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Salting and sun-drying are common preservation methods applied to perishable ingredients like meat and fish: The end product can be stored for a long period and, meanwhile, the savory umami flavors intensify and become more concentrated.
In this dish, umami-charged, salted sun-dried beef is gently grilled over charcoal, adding smoke and caramelized elements that emerge in the core of the flavor profile, alongside the umami and the savor of fat. The meat is then cut into bite-size pieces, and slowly braised in thick coconut milk. The coconut fits perfectly onto the triangle of umami, fat and smoke. It brings its own umami and fatty shades, and introduces a rich sweetness that pairs seamlessly with the caramelized character of the grilled beef. The braising also rehydrates the beef and softens it. Bamboo shoots, shallots, galangal, lemongrass and kaffir lime leaves are added, perfecting the dish with a complementary sweetness, echoing the umami hues, and cutting citrusy notes while creating hidden astringent layers. The dish is finished with fresh chili peppers and hair-thin julienned kaffir lime for a fresh aroma and piquant bite.
This dish is yet another demonstration of how Siamese culinary wisdom employs just a few common household ingredients and basic cooking techniques to create a dish bearing a sophisticated flavor profile and pleasing textures.
The name of this dish suggests that, in the old days, watery dishes were generally referred to as “curry” (gaaeng, แกง,) with or without the presence of a curry paste. This dish most likely evolved from tom yam soup; the shallots, galangal, lemongrass and kaffir lime leaves – besides improving the dish’s taste and aroma – also naturally facilitate the digestion of the meat.
The dish should have clear notes of sourness, to counterbalance the almost cloying richness of the coconut and beef.
Pickled bamboo shoots are used, but if fresh, crunchy bamboo shoots are used, more tamarind paste should be added to compensate.
The recipe we present today is from Mrs. Samaknantapol (Jeep Bunnag) (นางสมรรคนันทพล, จีบ บุนนาค) (1889-1964), from her 1941 book “Sam Rap Raawp Bpee, Volume II” (“สำรับรอบปี”). Jeep Bunnag was the granddaughter of culinary legend Lady Plean Passakornrawong, the author of the 1908 cookbook “Maae Khruaa Huaa Bpaa” (แม่ครัวหัวป่าก์).
- Wash the sun-dried beef thoroughly before grilling. This rinsing removes excess saltiness as well.
- Sun-dried beef can be replaced with a firm meat or a salted fish such as salted snakeskin gourami (ปลาสลิดเค็ม). If salted fish is used, it would make sense to use young tamarind leaves rather than the tamarind paste.
- Bamboo shoots – use fresh, pickled, or a combination of both.
- Use half-thick coconut cream, or coconut cream diluted with water in equal quantities.
- To prepare the sun-dried salted beef: Use one kg of thinly sliced beef – any cut will do. Mix with 1 1/2 tablespoons of salt, and the same amount of granulated sugar. Knead the beef with the sugar and salt for couple of minutes until all is incorporated. Let it rest for about 30 minutes before laying the beef slices on a mesh screen or dehydrator mesh, and place in direct sunlight for total of four hours (two hours on each side). This will result in a semi-dried beef that is suitable for immediate use – and perfect for this recipe. Of course, a longer drying period is required for longer storage periods.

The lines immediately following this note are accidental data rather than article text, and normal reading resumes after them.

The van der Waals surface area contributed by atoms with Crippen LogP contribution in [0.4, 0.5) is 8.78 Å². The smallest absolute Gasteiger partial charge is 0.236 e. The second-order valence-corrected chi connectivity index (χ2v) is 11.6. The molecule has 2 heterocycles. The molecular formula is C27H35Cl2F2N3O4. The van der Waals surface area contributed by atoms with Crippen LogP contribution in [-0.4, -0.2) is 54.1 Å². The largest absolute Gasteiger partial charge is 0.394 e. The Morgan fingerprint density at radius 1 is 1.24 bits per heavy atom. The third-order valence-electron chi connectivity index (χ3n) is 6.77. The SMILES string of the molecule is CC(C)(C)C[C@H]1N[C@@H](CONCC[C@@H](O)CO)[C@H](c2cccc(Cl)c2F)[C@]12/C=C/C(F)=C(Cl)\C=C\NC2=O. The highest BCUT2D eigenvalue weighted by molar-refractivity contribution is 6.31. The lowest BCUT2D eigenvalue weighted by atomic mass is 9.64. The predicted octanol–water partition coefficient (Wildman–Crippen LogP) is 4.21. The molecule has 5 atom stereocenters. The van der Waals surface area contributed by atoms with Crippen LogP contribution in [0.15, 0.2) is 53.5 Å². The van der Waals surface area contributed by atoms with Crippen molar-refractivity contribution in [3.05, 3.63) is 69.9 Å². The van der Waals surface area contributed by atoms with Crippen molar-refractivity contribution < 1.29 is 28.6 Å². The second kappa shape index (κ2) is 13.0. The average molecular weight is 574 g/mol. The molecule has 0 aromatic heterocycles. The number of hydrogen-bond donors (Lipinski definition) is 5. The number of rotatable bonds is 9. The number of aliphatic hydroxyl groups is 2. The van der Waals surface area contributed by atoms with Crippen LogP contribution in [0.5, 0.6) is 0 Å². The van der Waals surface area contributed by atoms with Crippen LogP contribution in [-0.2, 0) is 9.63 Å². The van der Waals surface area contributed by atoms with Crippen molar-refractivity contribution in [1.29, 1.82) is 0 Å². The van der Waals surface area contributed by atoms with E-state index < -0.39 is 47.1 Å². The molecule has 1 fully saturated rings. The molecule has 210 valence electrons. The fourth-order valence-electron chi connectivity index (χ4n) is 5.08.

- 250 gr sun-dried salted beef
- 2 cups coconut cream
- 3 cups coconut milk
- 2 cups fresh bamboo shoots, cut into thin juliennes
- 1/2 cup galangal, cut into thin juliennes
- 1 cup lemongrass, sliced thinly
- 1/4 cup fresh long red chili pepper, cut into thin juliennes
- 1/4 cup fresh long green chili pepper, cut into thin juliennes
- 1/2 cup shallots, peeled and sliced
- 2 teaspoons salt
- 1 teaspoon palm sugar
- 2 tablespoons tamarind paste
- 1 tablespoon kaffir lime leaves, cut into thin hair-thin juliennes
- charcoal for grilling
- Wash the sun-dried beef and pat it dry with paper towels. Charcoal-grill the beef over low heat until it is nicely caramelized.
- Slice the beef into bite-size pieces.
- Prepare three bowls with salt water.
- Julienne the fresh bamboo shoots; set aside, covered in salt water.
- Thinly slice the lemongrass; set aside, covered in salt water.
- Julienne the galangal; set aside, covered in salt water.
- Julienne the fresh green and red long chilies; set aside.
- Place a pot with half-thick coconut cream over medium-low heat, and add the beef.
- Bring to a boil, and simmer over low heat until the meat starts to soften. Add liquids if necessary.
- Add the bamboo shoots.
- Cook until the bamboo shoots are cooked, but still hold their crunchiness.
- Add the galangal and lemongrass.
- Add the fresh chilies.
- Keep simmering.
- Add the shallots.
- Keep simmering until the shallots soften; at this stage the meat should be soft enough, but still somewhat chewy.
- Add coconut cream to improve the texture of the broth.
- Season with salt.
- Season with palm sugar.
- Season with tamarind paste.
- Garnish with hair-thin julienned kaffir lime and serve.